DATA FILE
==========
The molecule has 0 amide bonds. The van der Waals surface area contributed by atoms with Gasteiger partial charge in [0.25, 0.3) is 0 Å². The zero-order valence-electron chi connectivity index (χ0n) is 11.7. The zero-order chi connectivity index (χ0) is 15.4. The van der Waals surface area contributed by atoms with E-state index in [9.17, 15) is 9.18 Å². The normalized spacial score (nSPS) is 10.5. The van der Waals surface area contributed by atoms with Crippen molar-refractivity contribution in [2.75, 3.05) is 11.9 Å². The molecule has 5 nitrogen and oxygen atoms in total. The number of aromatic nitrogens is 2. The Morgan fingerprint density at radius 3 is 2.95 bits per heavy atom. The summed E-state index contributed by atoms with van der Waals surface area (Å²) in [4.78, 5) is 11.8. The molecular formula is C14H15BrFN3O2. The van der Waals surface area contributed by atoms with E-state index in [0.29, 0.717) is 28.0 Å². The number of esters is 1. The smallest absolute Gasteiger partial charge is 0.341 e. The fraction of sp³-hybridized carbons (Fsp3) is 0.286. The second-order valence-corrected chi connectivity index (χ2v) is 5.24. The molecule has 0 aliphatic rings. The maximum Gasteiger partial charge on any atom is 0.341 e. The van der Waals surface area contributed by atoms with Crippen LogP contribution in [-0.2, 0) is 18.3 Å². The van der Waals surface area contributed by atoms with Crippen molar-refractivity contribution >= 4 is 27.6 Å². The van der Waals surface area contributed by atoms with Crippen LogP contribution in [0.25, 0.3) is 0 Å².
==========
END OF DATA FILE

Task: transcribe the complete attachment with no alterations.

The molecule has 0 amide bonds. The van der Waals surface area contributed by atoms with Gasteiger partial charge in [0.25, 0.3) is 0 Å². The zero-order valence-electron chi connectivity index (χ0n) is 11.7. The zero-order chi connectivity index (χ0) is 15.4. The van der Waals surface area contributed by atoms with E-state index in [9.17, 15) is 9.18 Å². The normalized spacial score (nSPS) is 10.5. The van der Waals surface area contributed by atoms with Crippen molar-refractivity contribution in [2.75, 3.05) is 11.9 Å². The molecule has 5 nitrogen and oxygen atoms in total. The number of aromatic nitrogens is 2. The Morgan fingerprint density at radius 3 is 2.95 bits per heavy atom. The summed E-state index contributed by atoms with van der Waals surface area (Å²) in [4.78, 5) is 11.8. The molecular formula is C14H15BrFN3O2. The van der Waals surface area contributed by atoms with E-state index in [0.29, 0.717) is 28.0 Å². The number of esters is 1. The smallest absolute Gasteiger partial charge is 0.341 e. The fraction of sp³-hybridized carbons (Fsp3) is 0.286. The second-order valence-corrected chi connectivity index (χ2v) is 5.24. The molecule has 0 aliphatic rings. The maximum Gasteiger partial charge on any atom is 0.341 e. The van der Waals surface area contributed by atoms with Crippen LogP contribution in [-0.2, 0) is 18.3 Å². The van der Waals surface area contributed by atoms with Crippen molar-refractivity contribution >= 4 is 27.6 Å². The van der Waals surface area contributed by atoms with Crippen LogP contribution in [0.25, 0.3) is 0 Å².